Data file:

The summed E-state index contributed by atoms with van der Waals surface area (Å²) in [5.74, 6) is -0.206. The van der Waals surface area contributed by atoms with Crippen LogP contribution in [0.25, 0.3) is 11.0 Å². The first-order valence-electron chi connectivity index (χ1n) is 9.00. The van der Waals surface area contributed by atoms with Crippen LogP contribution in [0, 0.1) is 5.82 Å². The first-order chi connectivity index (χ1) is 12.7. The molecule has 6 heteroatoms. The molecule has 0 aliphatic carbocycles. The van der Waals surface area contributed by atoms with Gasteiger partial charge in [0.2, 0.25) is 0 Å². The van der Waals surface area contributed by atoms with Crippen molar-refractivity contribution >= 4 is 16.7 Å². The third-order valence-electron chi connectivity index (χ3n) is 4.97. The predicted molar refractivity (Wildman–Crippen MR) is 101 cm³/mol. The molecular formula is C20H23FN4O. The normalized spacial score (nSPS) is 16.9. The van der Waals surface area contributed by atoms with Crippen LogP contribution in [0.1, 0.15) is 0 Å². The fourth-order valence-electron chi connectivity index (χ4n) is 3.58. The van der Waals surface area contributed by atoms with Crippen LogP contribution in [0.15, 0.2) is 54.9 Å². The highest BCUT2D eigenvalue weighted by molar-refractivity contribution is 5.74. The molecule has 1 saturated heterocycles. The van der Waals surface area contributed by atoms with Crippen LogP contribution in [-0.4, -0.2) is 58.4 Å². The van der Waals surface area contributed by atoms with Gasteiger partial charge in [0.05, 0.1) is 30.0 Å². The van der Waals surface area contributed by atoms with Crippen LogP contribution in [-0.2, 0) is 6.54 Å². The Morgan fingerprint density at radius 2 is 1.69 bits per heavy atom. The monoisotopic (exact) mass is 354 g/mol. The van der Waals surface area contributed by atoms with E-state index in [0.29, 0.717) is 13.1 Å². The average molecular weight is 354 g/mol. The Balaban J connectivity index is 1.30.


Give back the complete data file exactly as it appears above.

The summed E-state index contributed by atoms with van der Waals surface area (Å²) in [5.74, 6) is -0.206. The van der Waals surface area contributed by atoms with Crippen LogP contribution in [0.25, 0.3) is 11.0 Å². The first-order valence-electron chi connectivity index (χ1n) is 9.00. The van der Waals surface area contributed by atoms with Crippen LogP contribution in [0, 0.1) is 5.82 Å². The first-order chi connectivity index (χ1) is 12.7. The molecule has 6 heteroatoms. The molecule has 0 aliphatic carbocycles. The van der Waals surface area contributed by atoms with Gasteiger partial charge in [0.2, 0.25) is 0 Å². The van der Waals surface area contributed by atoms with Crippen molar-refractivity contribution >= 4 is 16.7 Å². The third-order valence-electron chi connectivity index (χ3n) is 4.97. The predicted molar refractivity (Wildman–Crippen MR) is 101 cm³/mol. The molecular formula is C20H23FN4O. The normalized spacial score (nSPS) is 16.9. The van der Waals surface area contributed by atoms with Crippen LogP contribution in [0.1, 0.15) is 0 Å². The fourth-order valence-electron chi connectivity index (χ4n) is 3.58. The van der Waals surface area contributed by atoms with Crippen LogP contribution in [0.15, 0.2) is 54.9 Å². The highest BCUT2D eigenvalue weighted by molar-refractivity contribution is 5.74. The molecule has 1 saturated heterocycles. The van der Waals surface area contributed by atoms with Crippen LogP contribution in [-0.4, -0.2) is 58.4 Å². The van der Waals surface area contributed by atoms with Gasteiger partial charge in [0.05, 0.1) is 30.0 Å². The van der Waals surface area contributed by atoms with Crippen LogP contribution in [-0.2, 0) is 6.54 Å². The Morgan fingerprint density at radius 2 is 1.69 bits per heavy atom. The monoisotopic (exact) mass is 354 g/mol. The van der Waals surface area contributed by atoms with E-state index in [0.29, 0.717) is 13.1 Å². The average molecular weight is 354 g/mol. The Balaban J connectivity index is 1.30.